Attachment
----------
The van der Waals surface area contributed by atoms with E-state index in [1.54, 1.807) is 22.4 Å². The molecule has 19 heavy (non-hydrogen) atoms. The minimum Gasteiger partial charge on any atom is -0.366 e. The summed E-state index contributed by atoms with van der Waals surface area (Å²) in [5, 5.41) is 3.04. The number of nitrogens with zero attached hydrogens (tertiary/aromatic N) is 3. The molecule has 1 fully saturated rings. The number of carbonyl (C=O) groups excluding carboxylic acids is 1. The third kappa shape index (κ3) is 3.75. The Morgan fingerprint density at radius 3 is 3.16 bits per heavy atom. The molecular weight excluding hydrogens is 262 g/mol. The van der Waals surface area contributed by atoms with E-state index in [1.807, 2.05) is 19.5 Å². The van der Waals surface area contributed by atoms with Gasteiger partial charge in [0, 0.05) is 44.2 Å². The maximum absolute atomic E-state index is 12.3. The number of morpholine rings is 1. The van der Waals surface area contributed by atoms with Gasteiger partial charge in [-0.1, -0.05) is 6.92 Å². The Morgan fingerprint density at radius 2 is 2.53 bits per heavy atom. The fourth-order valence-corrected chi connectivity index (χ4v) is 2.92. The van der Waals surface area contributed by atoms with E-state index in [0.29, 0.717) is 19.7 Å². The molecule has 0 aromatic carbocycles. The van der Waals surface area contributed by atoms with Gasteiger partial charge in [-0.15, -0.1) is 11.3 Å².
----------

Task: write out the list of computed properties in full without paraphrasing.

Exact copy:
The van der Waals surface area contributed by atoms with E-state index in [1.54, 1.807) is 22.4 Å². The molecule has 19 heavy (non-hydrogen) atoms. The minimum Gasteiger partial charge on any atom is -0.366 e. The summed E-state index contributed by atoms with van der Waals surface area (Å²) in [5, 5.41) is 3.04. The number of nitrogens with zero attached hydrogens (tertiary/aromatic N) is 3. The molecule has 1 fully saturated rings. The number of carbonyl (C=O) groups excluding carboxylic acids is 1. The third kappa shape index (κ3) is 3.75. The Morgan fingerprint density at radius 3 is 3.16 bits per heavy atom. The molecular weight excluding hydrogens is 262 g/mol. The van der Waals surface area contributed by atoms with E-state index in [1.807, 2.05) is 19.5 Å². The van der Waals surface area contributed by atoms with Gasteiger partial charge in [0, 0.05) is 44.2 Å². The maximum absolute atomic E-state index is 12.3. The number of morpholine rings is 1. The van der Waals surface area contributed by atoms with Gasteiger partial charge in [-0.1, -0.05) is 6.92 Å². The Morgan fingerprint density at radius 2 is 2.53 bits per heavy atom. The fourth-order valence-corrected chi connectivity index (χ4v) is 2.92. The van der Waals surface area contributed by atoms with E-state index in [0.29, 0.717) is 19.7 Å². The molecule has 0 aromatic carbocycles. The van der Waals surface area contributed by atoms with Gasteiger partial charge in [-0.15, -0.1) is 11.3 Å².